In a post-COVID-19 world, attractions will still need to offer frictionless and memorable experiences in order to encourage return visits.

By Eddie Sotto

Eddie SottoLast week my wife and I headed to a 5-star resort outside the city for a special occasion to dine outdoors in a stunning vineyard setting. Everything was spot-on and worth every cent.

The shadow of COVID-19 seemed to fade away as our masked waiter left us alone under the twinkling garden lights, nestled beneath the olive trees. This was an environment unintentionally conceived to comply in the best possible way. It sure beat dining in the street on a folding chair back in the city.

On the way out, we stopped by the lobby to express our thanks, and I asked the manager how busy they were during the pandemic. Pent up demand had filled their roster, despite the fact that they had closed their award-winning spa, cut the hours of room service to 9 pm regardless of late arrivals, and closed the pool bar. I asked if the room rates were reduced at all, and he replied cheerfully:

“No, in fact.. we raised them.”

Charging fewer people more

The light went on. Perhaps what we are seeing here is the reality of when capacity is reduced and operating losses linger, the big issue is a noticeable loss of experience at increased pricing. More money from fewer people.

Who wants to pay more to arrive at one of the top resorts in the US and not be able to get a late dinner, a massage, or a drink by the pool in the California Sun? Isn’t “frictionless service” the very reason resorts can charge those huge rates in the first place?

This is why when I say that “capacity” is what kills the high margin businesses like theme parks and premium resort experiences, it’s not that they can’t break even somewhere below 100%. Its the vicious cycle that they enter to replace revenue while eroding desire to return.

The pandemic has certainly dealt a wicked hand. But customers are still king and they have more reason to stay home and wait things out. They may try you out after COVID-19, but desire to return to attractions is based on experience value. We need to get back to hassle-free, full-service experiences that deliver value.

Attractions & experiences post COVID – the value of value

If anything, we should see a lower cost of entry and more “a la carte” services. That would be fair. Restaurants picked up on this, as selling many “small plates” versus pricey “entrees” have seduced diners for several years.

london eye merlin

The London Eye – Merlin Entertainments

I recall being in Hawaii years ago when the economy was very soft. The Four Seasons Resort manager made a point of telling me that, despite the very low occupancy, all the best amenities remain open as that is their “essence” and how they operate despite any losses. We returned the next year because we knew our kids could enjoy those activities.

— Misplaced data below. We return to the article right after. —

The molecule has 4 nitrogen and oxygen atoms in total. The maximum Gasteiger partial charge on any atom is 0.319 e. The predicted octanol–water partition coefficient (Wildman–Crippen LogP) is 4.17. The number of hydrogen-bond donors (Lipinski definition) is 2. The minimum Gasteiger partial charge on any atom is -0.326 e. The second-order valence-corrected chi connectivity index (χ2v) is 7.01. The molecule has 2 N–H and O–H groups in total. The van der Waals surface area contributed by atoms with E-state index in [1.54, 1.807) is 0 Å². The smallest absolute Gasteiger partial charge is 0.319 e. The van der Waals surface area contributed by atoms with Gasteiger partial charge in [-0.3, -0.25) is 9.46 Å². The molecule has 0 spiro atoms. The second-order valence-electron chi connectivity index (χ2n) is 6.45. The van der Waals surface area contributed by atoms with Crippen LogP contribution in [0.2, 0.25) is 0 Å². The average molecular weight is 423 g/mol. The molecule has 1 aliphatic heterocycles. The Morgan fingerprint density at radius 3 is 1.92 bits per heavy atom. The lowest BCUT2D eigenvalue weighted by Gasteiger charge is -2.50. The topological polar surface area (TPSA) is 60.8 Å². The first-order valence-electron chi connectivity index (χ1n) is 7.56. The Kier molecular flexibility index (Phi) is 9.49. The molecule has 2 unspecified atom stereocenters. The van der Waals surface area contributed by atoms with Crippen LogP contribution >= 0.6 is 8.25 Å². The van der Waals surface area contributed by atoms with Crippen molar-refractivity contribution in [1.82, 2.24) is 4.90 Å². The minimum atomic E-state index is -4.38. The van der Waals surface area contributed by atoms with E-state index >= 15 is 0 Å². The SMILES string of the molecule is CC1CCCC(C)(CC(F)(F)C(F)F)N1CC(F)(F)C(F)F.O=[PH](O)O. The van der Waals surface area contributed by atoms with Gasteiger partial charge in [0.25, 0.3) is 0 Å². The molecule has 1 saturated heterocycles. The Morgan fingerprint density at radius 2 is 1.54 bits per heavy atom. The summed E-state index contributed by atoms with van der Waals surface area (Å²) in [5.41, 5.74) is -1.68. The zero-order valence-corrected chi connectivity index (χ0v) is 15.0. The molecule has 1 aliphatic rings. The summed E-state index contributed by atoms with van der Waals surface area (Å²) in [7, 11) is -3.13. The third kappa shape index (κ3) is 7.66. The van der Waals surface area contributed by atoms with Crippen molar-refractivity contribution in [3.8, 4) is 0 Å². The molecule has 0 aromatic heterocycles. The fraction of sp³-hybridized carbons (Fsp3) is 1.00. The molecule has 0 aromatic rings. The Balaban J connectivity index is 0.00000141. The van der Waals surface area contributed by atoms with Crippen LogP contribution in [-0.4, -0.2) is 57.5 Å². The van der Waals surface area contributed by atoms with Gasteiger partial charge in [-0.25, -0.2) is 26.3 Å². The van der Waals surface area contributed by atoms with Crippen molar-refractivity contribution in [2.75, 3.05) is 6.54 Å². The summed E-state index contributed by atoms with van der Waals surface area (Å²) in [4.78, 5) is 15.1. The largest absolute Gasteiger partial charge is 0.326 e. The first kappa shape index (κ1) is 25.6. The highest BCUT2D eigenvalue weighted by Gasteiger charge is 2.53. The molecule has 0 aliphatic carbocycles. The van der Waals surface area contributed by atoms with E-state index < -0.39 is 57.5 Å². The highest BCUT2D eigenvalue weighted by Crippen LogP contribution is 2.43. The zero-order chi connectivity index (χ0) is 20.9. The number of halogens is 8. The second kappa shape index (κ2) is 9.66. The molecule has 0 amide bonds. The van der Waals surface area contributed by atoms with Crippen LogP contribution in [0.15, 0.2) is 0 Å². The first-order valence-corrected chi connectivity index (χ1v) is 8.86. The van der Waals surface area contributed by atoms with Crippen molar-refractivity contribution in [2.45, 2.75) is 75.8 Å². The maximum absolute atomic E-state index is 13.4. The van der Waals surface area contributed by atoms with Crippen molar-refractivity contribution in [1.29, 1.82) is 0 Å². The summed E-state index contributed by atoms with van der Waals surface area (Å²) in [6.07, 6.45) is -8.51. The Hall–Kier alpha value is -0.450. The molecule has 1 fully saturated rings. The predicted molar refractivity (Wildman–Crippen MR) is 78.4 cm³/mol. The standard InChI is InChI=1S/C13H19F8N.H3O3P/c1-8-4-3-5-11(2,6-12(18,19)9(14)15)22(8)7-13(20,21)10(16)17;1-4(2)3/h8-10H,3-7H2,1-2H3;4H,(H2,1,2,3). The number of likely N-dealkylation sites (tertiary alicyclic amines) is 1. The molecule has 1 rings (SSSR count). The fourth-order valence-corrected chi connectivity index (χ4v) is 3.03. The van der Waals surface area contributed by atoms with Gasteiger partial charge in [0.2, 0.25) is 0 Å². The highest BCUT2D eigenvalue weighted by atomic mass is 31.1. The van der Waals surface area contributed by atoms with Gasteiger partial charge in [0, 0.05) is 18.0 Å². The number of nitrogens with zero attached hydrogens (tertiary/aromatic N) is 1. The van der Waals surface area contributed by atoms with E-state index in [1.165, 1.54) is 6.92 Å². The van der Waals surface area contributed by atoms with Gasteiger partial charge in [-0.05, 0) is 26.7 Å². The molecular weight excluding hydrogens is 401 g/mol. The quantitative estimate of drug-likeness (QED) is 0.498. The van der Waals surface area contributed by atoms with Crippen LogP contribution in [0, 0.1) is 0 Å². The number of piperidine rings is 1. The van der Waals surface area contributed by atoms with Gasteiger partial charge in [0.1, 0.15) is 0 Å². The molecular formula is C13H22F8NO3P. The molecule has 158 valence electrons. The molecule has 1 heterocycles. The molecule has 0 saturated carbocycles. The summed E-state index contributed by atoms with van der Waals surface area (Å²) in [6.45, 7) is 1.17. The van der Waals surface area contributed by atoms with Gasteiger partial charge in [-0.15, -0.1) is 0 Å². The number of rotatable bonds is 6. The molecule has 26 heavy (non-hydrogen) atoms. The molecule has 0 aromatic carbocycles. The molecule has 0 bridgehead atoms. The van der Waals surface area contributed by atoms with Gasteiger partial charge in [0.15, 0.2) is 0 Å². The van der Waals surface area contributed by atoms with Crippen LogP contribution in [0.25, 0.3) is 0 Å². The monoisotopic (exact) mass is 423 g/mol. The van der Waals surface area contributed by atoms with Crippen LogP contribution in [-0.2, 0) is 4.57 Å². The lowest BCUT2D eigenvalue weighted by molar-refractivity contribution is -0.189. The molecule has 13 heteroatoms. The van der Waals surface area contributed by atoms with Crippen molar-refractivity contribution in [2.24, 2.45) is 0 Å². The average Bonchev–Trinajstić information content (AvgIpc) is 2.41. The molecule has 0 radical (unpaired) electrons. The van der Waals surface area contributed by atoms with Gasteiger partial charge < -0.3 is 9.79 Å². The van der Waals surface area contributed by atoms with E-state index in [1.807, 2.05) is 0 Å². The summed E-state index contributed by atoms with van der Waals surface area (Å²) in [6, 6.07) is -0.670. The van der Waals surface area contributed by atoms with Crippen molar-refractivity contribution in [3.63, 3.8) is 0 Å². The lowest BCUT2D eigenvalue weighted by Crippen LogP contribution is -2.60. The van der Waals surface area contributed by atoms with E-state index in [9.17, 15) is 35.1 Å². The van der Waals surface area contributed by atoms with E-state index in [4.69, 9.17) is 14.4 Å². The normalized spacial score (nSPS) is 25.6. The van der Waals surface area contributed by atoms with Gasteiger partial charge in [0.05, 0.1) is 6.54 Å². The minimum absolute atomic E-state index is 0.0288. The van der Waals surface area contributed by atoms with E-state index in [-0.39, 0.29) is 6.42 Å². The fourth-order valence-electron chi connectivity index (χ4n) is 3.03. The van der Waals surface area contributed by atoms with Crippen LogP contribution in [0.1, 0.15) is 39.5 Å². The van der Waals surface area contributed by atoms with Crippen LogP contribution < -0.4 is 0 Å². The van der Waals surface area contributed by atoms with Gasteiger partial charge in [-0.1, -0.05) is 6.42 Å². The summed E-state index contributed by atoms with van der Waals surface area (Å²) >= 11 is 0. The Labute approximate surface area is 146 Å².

Attractions on reduced capacity after COVID-19 face opening and closing restaurants to save a shift, running fewer vehicles on rides to save operating costs, if not closing them altogether and opting to only run the most popular experiences.

six flags frontier city health and safety attractions experiences COVID

Six Flags Frontier City

Less entertainment, less characters, less experience. You get the idea. You bought “unlimited use” of less and less experiences. To me, this represents a downward spiral unless deep discounting ensues, but then even volume does not work in that scenario.

Part of us future-proofing any business or attraction is also thinking holistically about the business model as to not destroy the “desire to return”. In fact, we look for fresh reasons to bring them back.

Experiential vaccine & the way we were

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Social distancing at Europa-Park

Our approach for attractions is to apply market-ready COVID-19 screening at the entry, within a fun experience. This places “cleared” guests in the same theoretical “Bubble” that travellers experience post-security in airport terminals. Once inside, your condition may be monitored to make sure nothing has changed. Now you can freely enjoy the parades, fireworks, shows and more. We can again enjoy those social experiences we were designed to love.

There are viable medical technologies that we are looking at integrating into this entry sequence that can yield a test result in a manner of a minute or two, depending on which technology you use. We’ll make the process fun versus a hassle. We are looking at more than one method, yet none of these options are dreams. They are already in testing.

Wait it out?

Many think a vaccine will make this all go away. And it may help. But COVID-19 is as much about psychological reassurance as its about medical safety.  Guests have to feel great about coming back to attractions, and like the TSA still assures us of flight safety decades after 911, the “new normal” post-COVID-19 world will need to assure us during shared experiences as well.

Futureproofing is about providing a long term viable solution. One that brings people back together while placing a high value on human life that reassures and entertains.

“A spoonful of sugar makes the medicine go down.”